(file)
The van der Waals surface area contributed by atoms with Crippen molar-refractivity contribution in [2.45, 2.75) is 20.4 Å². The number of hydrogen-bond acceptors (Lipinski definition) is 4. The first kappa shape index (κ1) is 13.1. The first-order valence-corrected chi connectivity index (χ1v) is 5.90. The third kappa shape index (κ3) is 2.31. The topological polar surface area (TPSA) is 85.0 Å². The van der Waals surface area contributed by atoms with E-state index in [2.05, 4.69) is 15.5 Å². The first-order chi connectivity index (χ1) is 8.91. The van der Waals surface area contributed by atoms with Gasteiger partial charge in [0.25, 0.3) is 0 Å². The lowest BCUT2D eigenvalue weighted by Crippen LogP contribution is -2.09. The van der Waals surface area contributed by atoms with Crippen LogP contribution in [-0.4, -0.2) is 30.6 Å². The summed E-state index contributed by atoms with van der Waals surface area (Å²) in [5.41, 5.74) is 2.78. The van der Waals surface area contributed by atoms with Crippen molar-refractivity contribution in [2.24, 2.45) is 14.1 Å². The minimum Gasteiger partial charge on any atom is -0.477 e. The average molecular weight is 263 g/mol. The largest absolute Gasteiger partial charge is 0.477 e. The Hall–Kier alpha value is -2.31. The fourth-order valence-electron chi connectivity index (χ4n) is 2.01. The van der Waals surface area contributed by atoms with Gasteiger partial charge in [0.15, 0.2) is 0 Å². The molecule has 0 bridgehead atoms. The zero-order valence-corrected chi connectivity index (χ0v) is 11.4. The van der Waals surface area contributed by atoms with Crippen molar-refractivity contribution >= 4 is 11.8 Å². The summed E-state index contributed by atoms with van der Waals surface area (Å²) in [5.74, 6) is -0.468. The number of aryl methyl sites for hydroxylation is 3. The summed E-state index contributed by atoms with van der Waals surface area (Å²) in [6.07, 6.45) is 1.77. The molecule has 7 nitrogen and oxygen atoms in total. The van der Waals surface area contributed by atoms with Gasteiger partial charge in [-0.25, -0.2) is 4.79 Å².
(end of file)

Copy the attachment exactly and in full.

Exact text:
The van der Waals surface area contributed by atoms with Crippen molar-refractivity contribution in [2.45, 2.75) is 20.4 Å². The number of hydrogen-bond acceptors (Lipinski definition) is 4. The first kappa shape index (κ1) is 13.1. The first-order valence-corrected chi connectivity index (χ1v) is 5.90. The third kappa shape index (κ3) is 2.31. The topological polar surface area (TPSA) is 85.0 Å². The van der Waals surface area contributed by atoms with E-state index in [2.05, 4.69) is 15.5 Å². The first-order chi connectivity index (χ1) is 8.91. The van der Waals surface area contributed by atoms with Gasteiger partial charge in [0.25, 0.3) is 0 Å². The lowest BCUT2D eigenvalue weighted by Crippen LogP contribution is -2.09. The van der Waals surface area contributed by atoms with Crippen LogP contribution in [-0.4, -0.2) is 30.6 Å². The summed E-state index contributed by atoms with van der Waals surface area (Å²) in [5.41, 5.74) is 2.78. The van der Waals surface area contributed by atoms with Crippen molar-refractivity contribution in [2.24, 2.45) is 14.1 Å². The minimum Gasteiger partial charge on any atom is -0.477 e. The average molecular weight is 263 g/mol. The largest absolute Gasteiger partial charge is 0.477 e. The Hall–Kier alpha value is -2.31. The fourth-order valence-electron chi connectivity index (χ4n) is 2.01. The van der Waals surface area contributed by atoms with Gasteiger partial charge in [0.15, 0.2) is 0 Å². The molecule has 0 bridgehead atoms. The zero-order valence-corrected chi connectivity index (χ0v) is 11.4. The van der Waals surface area contributed by atoms with Crippen molar-refractivity contribution >= 4 is 11.8 Å². The summed E-state index contributed by atoms with van der Waals surface area (Å²) in [5.74, 6) is -0.468. The number of aryl methyl sites for hydroxylation is 3. The summed E-state index contributed by atoms with van der Waals surface area (Å²) in [6.07, 6.45) is 1.77. The molecule has 7 nitrogen and oxygen atoms in total. The van der Waals surface area contributed by atoms with Gasteiger partial charge in [-0.25, -0.2) is 4.79 Å².